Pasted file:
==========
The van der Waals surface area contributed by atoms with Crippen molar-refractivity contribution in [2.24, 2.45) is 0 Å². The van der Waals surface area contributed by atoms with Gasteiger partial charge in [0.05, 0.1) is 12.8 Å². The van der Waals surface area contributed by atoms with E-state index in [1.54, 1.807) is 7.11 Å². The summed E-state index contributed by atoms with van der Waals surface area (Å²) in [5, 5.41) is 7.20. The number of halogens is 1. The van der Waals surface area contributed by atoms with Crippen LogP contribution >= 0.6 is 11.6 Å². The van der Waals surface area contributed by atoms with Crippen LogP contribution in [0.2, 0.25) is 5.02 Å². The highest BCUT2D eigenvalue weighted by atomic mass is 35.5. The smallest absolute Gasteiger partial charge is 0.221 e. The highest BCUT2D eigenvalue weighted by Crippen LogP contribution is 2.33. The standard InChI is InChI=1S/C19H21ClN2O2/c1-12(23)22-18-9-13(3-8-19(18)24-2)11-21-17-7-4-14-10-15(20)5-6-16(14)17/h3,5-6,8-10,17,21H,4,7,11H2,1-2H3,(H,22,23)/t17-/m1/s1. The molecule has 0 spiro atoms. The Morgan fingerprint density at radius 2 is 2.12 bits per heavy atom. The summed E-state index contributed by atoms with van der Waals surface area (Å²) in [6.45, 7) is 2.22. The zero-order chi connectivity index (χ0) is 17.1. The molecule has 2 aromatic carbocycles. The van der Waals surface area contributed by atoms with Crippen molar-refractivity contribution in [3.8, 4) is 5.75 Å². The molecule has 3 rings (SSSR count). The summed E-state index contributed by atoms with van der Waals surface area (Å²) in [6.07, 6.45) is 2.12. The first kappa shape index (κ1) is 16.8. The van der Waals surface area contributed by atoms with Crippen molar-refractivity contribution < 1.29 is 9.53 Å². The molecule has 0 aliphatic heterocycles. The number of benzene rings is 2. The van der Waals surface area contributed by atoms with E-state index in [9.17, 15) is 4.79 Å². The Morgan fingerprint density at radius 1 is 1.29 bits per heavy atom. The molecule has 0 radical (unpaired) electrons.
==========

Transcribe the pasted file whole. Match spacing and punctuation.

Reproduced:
The van der Waals surface area contributed by atoms with Crippen molar-refractivity contribution in [2.24, 2.45) is 0 Å². The van der Waals surface area contributed by atoms with Gasteiger partial charge in [0.05, 0.1) is 12.8 Å². The van der Waals surface area contributed by atoms with E-state index in [1.54, 1.807) is 7.11 Å². The summed E-state index contributed by atoms with van der Waals surface area (Å²) in [5, 5.41) is 7.20. The number of halogens is 1. The van der Waals surface area contributed by atoms with Crippen LogP contribution >= 0.6 is 11.6 Å². The van der Waals surface area contributed by atoms with Crippen LogP contribution in [0.2, 0.25) is 5.02 Å². The highest BCUT2D eigenvalue weighted by atomic mass is 35.5. The smallest absolute Gasteiger partial charge is 0.221 e. The highest BCUT2D eigenvalue weighted by Crippen LogP contribution is 2.33. The standard InChI is InChI=1S/C19H21ClN2O2/c1-12(23)22-18-9-13(3-8-19(18)24-2)11-21-17-7-4-14-10-15(20)5-6-16(14)17/h3,5-6,8-10,17,21H,4,7,11H2,1-2H3,(H,22,23)/t17-/m1/s1. The molecule has 0 spiro atoms. The Morgan fingerprint density at radius 2 is 2.12 bits per heavy atom. The summed E-state index contributed by atoms with van der Waals surface area (Å²) in [6.45, 7) is 2.22. The zero-order chi connectivity index (χ0) is 17.1. The molecule has 2 aromatic carbocycles. The van der Waals surface area contributed by atoms with Crippen molar-refractivity contribution in [3.8, 4) is 5.75 Å². The molecule has 3 rings (SSSR count). The summed E-state index contributed by atoms with van der Waals surface area (Å²) in [6.07, 6.45) is 2.12. The first kappa shape index (κ1) is 16.8. The van der Waals surface area contributed by atoms with Crippen molar-refractivity contribution < 1.29 is 9.53 Å². The molecule has 0 aliphatic heterocycles. The number of benzene rings is 2. The van der Waals surface area contributed by atoms with E-state index in [9.17, 15) is 4.79 Å². The Morgan fingerprint density at radius 1 is 1.29 bits per heavy atom. The molecule has 0 radical (unpaired) electrons.